• Another important specific charterer of a living cell is homeostasis, that assist cell to maintain a stable environment inside and outside the cell that assist the cells organelles to stay inside the cells and the other outsider substances stay outside the cells (Carreno et al. 2016). Through homeostasis, a living cells can maintain equilibrium inside the cells by maintaining balanced state of pH, temperature and water inside the with respect to their level outside the cells. Through maintaining perfect central vital cellular pressure, a cell can maintain proper equilibrium level inside and outside the cells.
  • Cell movement is the specific characteristics of cell which assists cells to maintain proper internal and external movements (Freund et al. 2019.). Living cells show interna movement is which the cell organelles inside the cells move from on place inside the cell to the other by the help of its cytoskeletal structure. On the other hand, external movement of cell allows it to move independently with help of flagella or cilia. Through making synchronous flapping of cilia allows unicellular organism, to move from on place to other, in multicellular organism, the flagellum go back and forth thereby allowing cells to move inside the body.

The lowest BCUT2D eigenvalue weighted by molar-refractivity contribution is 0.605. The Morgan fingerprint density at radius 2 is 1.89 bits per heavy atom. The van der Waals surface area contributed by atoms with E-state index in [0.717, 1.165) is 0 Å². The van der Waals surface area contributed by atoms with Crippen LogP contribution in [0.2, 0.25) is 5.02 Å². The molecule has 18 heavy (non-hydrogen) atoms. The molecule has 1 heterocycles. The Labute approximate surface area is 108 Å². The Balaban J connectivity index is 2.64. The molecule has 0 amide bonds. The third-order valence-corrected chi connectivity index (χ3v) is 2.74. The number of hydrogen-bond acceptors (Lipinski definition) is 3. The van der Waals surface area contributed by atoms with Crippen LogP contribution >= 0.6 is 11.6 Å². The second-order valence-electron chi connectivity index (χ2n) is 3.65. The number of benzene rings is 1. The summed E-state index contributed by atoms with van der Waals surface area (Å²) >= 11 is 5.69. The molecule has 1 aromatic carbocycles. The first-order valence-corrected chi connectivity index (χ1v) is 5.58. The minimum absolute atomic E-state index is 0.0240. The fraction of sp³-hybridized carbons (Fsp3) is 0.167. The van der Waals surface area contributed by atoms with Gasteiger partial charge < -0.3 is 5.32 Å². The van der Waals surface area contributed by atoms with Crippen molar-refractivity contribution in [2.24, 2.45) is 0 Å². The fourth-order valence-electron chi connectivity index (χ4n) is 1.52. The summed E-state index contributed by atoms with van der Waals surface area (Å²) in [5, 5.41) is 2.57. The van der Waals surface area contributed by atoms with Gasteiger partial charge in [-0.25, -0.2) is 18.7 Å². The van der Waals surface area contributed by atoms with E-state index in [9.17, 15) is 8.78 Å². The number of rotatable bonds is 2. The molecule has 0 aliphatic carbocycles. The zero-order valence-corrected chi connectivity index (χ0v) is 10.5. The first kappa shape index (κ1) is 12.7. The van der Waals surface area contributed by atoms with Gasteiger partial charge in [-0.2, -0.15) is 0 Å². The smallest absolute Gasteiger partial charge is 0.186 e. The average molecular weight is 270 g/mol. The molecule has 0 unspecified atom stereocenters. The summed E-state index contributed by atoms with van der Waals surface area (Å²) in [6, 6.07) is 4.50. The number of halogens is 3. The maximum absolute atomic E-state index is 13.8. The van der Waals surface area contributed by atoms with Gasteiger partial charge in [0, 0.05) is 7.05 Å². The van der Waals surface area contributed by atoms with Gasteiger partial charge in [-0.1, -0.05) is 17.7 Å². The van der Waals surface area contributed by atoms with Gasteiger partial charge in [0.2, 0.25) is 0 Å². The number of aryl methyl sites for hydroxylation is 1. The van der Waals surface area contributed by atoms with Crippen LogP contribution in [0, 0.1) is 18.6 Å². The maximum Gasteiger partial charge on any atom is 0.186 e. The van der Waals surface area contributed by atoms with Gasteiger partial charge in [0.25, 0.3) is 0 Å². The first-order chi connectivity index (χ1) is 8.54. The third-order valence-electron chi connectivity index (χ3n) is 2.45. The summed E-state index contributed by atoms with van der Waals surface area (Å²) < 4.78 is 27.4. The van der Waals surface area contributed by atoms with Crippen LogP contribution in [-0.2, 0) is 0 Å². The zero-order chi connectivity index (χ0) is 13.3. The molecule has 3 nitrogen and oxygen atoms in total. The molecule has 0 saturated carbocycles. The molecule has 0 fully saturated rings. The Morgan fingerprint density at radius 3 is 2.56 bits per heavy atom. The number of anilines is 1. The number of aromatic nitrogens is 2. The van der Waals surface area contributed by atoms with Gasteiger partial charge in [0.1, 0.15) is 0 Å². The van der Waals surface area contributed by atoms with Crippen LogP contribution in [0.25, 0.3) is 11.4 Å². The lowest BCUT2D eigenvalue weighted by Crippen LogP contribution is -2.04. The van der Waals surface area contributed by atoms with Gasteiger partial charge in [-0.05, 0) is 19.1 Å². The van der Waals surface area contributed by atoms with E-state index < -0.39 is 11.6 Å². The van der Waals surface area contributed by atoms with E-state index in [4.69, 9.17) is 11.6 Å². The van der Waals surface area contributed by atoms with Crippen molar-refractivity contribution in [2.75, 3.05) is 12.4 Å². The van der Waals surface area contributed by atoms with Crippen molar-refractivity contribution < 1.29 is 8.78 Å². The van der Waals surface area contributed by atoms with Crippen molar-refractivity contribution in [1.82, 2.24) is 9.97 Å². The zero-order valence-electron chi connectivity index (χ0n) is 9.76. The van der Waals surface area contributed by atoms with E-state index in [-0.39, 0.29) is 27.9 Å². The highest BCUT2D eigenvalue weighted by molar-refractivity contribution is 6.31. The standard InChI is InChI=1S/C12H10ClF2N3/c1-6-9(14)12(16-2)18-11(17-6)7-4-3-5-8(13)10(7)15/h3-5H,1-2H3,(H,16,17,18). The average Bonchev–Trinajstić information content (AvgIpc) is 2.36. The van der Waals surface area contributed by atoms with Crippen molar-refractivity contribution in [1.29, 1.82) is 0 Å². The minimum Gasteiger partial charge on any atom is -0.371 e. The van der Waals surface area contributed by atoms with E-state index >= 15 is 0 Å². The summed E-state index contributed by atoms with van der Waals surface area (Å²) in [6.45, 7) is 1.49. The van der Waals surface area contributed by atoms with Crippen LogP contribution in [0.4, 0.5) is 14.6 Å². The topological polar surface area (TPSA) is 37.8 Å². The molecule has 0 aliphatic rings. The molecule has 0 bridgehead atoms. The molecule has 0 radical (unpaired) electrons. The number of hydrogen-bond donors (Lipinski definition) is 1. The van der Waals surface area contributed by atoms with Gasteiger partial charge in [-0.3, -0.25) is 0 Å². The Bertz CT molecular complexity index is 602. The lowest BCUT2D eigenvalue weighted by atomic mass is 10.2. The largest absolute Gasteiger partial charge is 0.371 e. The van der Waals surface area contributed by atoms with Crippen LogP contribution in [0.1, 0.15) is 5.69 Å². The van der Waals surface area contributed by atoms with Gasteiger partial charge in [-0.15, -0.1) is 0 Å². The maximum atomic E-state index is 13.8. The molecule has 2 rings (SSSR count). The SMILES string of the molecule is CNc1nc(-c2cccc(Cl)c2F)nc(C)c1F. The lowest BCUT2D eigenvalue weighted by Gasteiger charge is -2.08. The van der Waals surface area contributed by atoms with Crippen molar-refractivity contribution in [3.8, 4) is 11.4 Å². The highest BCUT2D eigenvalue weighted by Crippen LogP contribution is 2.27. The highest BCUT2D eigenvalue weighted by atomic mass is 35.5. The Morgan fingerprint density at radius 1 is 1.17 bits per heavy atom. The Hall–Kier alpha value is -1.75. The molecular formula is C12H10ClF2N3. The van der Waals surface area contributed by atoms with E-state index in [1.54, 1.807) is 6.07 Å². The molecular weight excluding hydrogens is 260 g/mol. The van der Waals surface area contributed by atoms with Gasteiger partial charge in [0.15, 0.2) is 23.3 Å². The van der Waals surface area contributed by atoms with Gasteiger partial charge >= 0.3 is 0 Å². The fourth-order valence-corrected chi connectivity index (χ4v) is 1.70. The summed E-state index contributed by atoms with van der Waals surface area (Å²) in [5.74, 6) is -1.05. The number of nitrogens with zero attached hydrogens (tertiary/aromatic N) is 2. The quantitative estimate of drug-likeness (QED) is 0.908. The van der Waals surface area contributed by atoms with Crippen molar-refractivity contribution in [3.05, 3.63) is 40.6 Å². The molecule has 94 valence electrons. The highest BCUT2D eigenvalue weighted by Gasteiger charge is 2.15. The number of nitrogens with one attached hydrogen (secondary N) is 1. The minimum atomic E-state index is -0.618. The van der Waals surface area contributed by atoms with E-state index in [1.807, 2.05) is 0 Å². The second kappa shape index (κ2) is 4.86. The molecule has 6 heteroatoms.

Unicellular movement: paramecia moves through its cilia

Multicellular movement: in human (multicellular) sperm moves throng its flagellum.

Contrast and compare the eukaryotic and prokaryotic cells and explain impact on viruses on them:

cell cell cell cell

Discus eukaryotic subcellular structure and organelles: